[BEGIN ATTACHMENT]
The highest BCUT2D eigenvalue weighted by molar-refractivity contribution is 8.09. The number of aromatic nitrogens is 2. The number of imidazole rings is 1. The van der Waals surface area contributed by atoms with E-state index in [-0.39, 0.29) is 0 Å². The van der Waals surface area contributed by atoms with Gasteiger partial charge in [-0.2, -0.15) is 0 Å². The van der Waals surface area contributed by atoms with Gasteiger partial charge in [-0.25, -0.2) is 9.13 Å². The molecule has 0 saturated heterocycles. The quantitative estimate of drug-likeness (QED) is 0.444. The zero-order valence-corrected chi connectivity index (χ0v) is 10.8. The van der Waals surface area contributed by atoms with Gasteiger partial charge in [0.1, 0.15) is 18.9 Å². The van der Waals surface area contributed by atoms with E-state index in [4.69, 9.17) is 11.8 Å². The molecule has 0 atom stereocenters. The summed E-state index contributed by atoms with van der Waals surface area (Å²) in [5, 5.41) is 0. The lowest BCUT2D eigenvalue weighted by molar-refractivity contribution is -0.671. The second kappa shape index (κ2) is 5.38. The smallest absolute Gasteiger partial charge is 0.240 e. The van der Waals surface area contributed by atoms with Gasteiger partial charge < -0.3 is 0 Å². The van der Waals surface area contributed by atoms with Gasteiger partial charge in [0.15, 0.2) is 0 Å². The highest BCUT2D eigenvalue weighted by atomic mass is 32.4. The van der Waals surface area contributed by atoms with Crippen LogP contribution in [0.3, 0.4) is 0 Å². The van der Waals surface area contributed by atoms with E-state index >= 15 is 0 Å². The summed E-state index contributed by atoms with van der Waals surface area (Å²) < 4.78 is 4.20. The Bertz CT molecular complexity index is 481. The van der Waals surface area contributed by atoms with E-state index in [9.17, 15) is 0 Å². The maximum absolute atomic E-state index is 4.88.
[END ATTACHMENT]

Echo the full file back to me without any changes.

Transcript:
The highest BCUT2D eigenvalue weighted by molar-refractivity contribution is 8.09. The number of aromatic nitrogens is 2. The number of imidazole rings is 1. The van der Waals surface area contributed by atoms with E-state index in [-0.39, 0.29) is 0 Å². The van der Waals surface area contributed by atoms with Gasteiger partial charge in [-0.2, -0.15) is 0 Å². The van der Waals surface area contributed by atoms with Gasteiger partial charge in [-0.25, -0.2) is 9.13 Å². The molecule has 0 saturated heterocycles. The quantitative estimate of drug-likeness (QED) is 0.444. The zero-order valence-corrected chi connectivity index (χ0v) is 10.8. The van der Waals surface area contributed by atoms with Gasteiger partial charge in [0.1, 0.15) is 18.9 Å². The van der Waals surface area contributed by atoms with E-state index in [4.69, 9.17) is 11.8 Å². The molecule has 0 atom stereocenters. The summed E-state index contributed by atoms with van der Waals surface area (Å²) in [5, 5.41) is 0. The lowest BCUT2D eigenvalue weighted by molar-refractivity contribution is -0.671. The second kappa shape index (κ2) is 5.38. The smallest absolute Gasteiger partial charge is 0.240 e. The van der Waals surface area contributed by atoms with Gasteiger partial charge < -0.3 is 0 Å². The van der Waals surface area contributed by atoms with Gasteiger partial charge in [0.15, 0.2) is 0 Å². The highest BCUT2D eigenvalue weighted by atomic mass is 32.4. The van der Waals surface area contributed by atoms with Crippen LogP contribution in [0.3, 0.4) is 0 Å². The van der Waals surface area contributed by atoms with E-state index >= 15 is 0 Å². The summed E-state index contributed by atoms with van der Waals surface area (Å²) < 4.78 is 4.20. The Bertz CT molecular complexity index is 481. The van der Waals surface area contributed by atoms with E-state index in [9.17, 15) is 0 Å². The maximum absolute atomic E-state index is 4.88.